In the 20th century, his style evolved from the Nabi. The sun came out, he used higher chroma, and painted many portraits.
Paintings from his student days through his active membership of the Nabis, including his superb triptych ‘Public Gardens’.
His later pastels are particularly sublime, with high chroma and mythical stories, include a drunken man being loaded onto a donkey.
A founder member of the Nabis, and close friend of Pierre Bonnard, he developed a unique high chroma style and a taste for mythical landscapes.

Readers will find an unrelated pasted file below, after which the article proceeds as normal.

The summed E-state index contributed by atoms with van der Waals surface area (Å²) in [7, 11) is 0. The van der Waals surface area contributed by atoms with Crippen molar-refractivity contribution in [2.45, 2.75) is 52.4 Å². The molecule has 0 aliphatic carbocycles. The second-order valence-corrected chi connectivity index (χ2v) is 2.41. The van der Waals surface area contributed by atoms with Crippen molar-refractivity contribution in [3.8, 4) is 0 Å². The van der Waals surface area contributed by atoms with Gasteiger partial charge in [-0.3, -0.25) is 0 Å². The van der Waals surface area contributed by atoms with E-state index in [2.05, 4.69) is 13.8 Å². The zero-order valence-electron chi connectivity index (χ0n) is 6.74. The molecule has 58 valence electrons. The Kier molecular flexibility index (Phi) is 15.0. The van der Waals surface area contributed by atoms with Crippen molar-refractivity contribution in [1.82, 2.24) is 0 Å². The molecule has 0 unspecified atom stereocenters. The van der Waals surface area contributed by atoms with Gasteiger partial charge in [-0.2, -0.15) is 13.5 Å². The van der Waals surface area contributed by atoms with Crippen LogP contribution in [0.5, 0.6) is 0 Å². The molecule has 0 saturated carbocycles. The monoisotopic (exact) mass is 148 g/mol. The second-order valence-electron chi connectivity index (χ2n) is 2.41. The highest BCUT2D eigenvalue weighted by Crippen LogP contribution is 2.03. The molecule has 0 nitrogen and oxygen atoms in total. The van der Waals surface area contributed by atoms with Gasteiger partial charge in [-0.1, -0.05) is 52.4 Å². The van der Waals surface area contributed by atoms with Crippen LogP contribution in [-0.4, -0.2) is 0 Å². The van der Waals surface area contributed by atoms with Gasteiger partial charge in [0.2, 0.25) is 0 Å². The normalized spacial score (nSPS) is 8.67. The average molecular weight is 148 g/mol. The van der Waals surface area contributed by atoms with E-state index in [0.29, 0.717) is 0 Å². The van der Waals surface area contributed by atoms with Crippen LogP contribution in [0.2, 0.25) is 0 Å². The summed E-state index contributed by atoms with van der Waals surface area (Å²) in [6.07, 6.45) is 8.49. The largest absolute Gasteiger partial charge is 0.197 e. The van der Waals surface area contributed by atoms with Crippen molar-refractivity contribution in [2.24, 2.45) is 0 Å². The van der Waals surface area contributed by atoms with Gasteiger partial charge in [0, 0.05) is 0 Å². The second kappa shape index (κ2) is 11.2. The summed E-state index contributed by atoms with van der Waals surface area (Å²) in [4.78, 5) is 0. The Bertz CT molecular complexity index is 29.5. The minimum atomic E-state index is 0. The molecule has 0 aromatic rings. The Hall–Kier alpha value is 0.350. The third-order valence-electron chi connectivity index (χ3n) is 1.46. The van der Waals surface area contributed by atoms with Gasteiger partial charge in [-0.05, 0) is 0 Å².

Tony Robert-Fleury’s pupils included Lovis Corinth, Cecilia Beaux, Lydia Field Emmet, Marie Bashkirtseff, George Clausen, Édouard Vuillard, and Ker-Xavier Roussel.
In the 1930s, he painted more watercolours, intimate domestic scenes, and nudes. Despite being in his mid-sixties, his work showed no sign of easing off.
Paintings of boats inspired by a cruise with the composer Ravel, optical play with mirrors, and four distinctive panels for his patron Misia’s apartment.
Painting Paris street scenes through the winter, Bonnard and Marthe left the city for the country and coast over the summer.
Three sisters in Millais’ romantic gloss on the Jacobite rebellion of 1745. One became Roussel’s lover, another Godward’s favourite nude, and the third married a musician.